2. Joseki

a. Dictionary of Basic Joseki by Ishida Yoshio. This is an excellent survey of joseki. The explanation of moves and why they are good and why some others are bad is really illuminating. Joseki is like contact fighting. By understanding joseki, one will have a better understanding on fighting.

b. After Joseki by Kim Sung Rae. Joseki is just that many moves but what happens after that? This book explores some of the common joseki, in fact so common I just played some of it in my last game. But the book succeeds in showing me all the danger points after the joseki and how to defend or exploit those points.

3. Problems (Tesuji/Tsumego/Reading)

a. Segoe Kensaku and Go Seigen – Tesuji Dictionary
b. Segoe Kensaku – The Book To Increase Your Fighting Strength At Go
c. Gokyo Shumyo
d. Shuko – The Only Move Vol. 1 & 2

[already recently completed the Lee Chanho Tsumego and Tesuji set of 6 volumes in each set]

4. Pro Games

a. The Complete Games of Go Seigen – I am now only focusing on volume 4 and 5, covering his games in the early 1933 and all his Jubango games.
b. Gu Li Games compilation. Gu Li inspire me a lot. I like his style.

[already read and studied Kamakura twice and all of the Shusaku vs Ota Yuza’s Sanjubango, also twice. Went through about 30 Lee Changho games seriously once. this is besides the normal reading of current pro games that is freely available from the internet.]

Quite a lot of things to study and now with the Gobango series, there is now good avenue to put into practice the lessons learned and Confucius would have been proud.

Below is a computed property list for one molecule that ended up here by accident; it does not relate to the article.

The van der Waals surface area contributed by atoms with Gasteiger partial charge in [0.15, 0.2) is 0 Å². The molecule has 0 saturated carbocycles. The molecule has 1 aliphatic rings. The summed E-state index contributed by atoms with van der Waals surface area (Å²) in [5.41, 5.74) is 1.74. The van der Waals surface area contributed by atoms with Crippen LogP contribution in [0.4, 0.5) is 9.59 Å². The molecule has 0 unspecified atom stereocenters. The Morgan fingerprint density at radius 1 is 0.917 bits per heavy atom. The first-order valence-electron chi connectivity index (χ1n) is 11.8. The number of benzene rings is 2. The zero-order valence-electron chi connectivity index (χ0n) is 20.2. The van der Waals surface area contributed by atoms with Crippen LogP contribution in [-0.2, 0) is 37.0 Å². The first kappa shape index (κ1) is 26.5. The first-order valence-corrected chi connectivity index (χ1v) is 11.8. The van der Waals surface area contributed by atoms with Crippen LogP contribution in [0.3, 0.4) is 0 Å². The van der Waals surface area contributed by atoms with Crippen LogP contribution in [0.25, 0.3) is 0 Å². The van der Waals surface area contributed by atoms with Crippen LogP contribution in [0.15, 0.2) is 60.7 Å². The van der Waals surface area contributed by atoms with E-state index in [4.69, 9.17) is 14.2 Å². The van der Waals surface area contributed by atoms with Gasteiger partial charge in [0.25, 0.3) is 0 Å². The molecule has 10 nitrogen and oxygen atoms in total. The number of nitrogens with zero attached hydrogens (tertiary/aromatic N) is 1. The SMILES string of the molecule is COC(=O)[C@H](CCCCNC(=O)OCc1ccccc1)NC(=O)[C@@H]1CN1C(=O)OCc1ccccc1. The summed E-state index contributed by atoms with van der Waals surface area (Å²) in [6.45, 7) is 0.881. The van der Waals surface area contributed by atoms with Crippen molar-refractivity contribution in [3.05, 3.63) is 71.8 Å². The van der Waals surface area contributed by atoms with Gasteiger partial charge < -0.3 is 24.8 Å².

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The Obvious and the Not

“sharpening the eye that observes and the eyes that see”

Day by day, I appreciate Musashi’s words more and more. What brilliant insights.

What is obvious may not be the truth, the truth may not be obvious. If one relies only on external signs and jumps to conclusion, how foolish indeed. To be able to “see” beyond the obvious, to be able to deduce the truth from both obvious and not obvious signs, it is a deep skill indeed, a skill that is worth cultivating. Only then will one steer clear of danger.

As Sun Tzu also said, “Warfare is the Tao of Deception. Although you are capable, display incapability” etc. Therefore, since time immemorial, to have mastered the skill in seeing through deception, to be able to see things as they really are, and not only what they appear to be, will therefore lead a person out of danger and steer safely through a jungle of deception and false appearances.

This is applicable to many aspects of our life, whether playing a game of Go, bringing up our children, negotiating a business deal or going to war.

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Disastrous Game

For the fun of it, we have started a Gobango series in the club. The gobango is inspired by the old Japanese masters where they have a series of 10 games but because we don’t have that much time, we reduced it to 5 games and thus Go bango. Each player in the club is free to choose his or her opponents. My opponents confirmed so far are Alex, Xinwen and Philip. I have two more slots of which to fill.